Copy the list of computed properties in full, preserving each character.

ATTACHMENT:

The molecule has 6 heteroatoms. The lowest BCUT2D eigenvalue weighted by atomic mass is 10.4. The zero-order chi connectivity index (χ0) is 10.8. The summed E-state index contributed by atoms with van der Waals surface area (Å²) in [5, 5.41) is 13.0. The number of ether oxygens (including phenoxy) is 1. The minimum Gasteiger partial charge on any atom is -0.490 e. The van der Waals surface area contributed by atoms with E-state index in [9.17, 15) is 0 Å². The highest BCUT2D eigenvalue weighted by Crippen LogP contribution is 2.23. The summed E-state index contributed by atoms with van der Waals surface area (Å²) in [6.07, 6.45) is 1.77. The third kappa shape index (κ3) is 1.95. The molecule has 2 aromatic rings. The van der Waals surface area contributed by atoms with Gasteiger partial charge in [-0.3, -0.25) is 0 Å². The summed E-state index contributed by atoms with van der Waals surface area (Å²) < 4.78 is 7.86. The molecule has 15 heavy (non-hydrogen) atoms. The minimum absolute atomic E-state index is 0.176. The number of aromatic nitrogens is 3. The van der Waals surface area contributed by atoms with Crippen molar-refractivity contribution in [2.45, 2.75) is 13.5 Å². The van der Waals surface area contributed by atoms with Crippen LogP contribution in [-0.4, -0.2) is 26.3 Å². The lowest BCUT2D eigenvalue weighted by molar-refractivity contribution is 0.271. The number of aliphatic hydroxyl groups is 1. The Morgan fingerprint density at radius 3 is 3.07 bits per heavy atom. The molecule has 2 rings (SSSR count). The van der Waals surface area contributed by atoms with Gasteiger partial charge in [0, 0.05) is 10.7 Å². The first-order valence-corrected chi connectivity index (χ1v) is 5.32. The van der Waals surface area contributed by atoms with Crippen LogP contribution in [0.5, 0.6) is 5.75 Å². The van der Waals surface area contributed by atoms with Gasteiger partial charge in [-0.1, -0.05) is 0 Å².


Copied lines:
The molecule has 6 heteroatoms. The lowest BCUT2D eigenvalue weighted by atomic mass is 10.4. The zero-order chi connectivity index (χ0) is 10.8. The summed E-state index contributed by atoms with van der Waals surface area (Å²) in [5, 5.41) is 13.0. The number of ether oxygens (including phenoxy) is 1. The minimum Gasteiger partial charge on any atom is -0.490 e. The van der Waals surface area contributed by atoms with E-state index in [9.17, 15) is 0 Å². The highest BCUT2D eigenvalue weighted by Crippen LogP contribution is 2.23. The summed E-state index contributed by atoms with van der Waals surface area (Å²) in [6.07, 6.45) is 1.77. The third kappa shape index (κ3) is 1.95. The molecule has 2 aromatic rings. The van der Waals surface area contributed by atoms with Gasteiger partial charge in [-0.3, -0.25) is 0 Å². The summed E-state index contributed by atoms with van der Waals surface area (Å²) < 4.78 is 7.86. The molecule has 15 heavy (non-hydrogen) atoms. The minimum absolute atomic E-state index is 0.176. The number of aromatic nitrogens is 3. The van der Waals surface area contributed by atoms with Crippen molar-refractivity contribution in [2.45, 2.75) is 13.5 Å². The van der Waals surface area contributed by atoms with Crippen LogP contribution in [-0.4, -0.2) is 26.3 Å². The lowest BCUT2D eigenvalue weighted by molar-refractivity contribution is 0.271. The number of aliphatic hydroxyl groups is 1. The Morgan fingerprint density at radius 3 is 3.07 bits per heavy atom. The molecule has 2 rings (SSSR count). The van der Waals surface area contributed by atoms with Gasteiger partial charge in [0, 0.05) is 10.7 Å². The first-order valence-corrected chi connectivity index (χ1v) is 5.32. The van der Waals surface area contributed by atoms with Crippen LogP contribution in [0.5, 0.6) is 5.75 Å². The van der Waals surface area contributed by atoms with Gasteiger partial charge in [-0.1, -0.05) is 0 Å².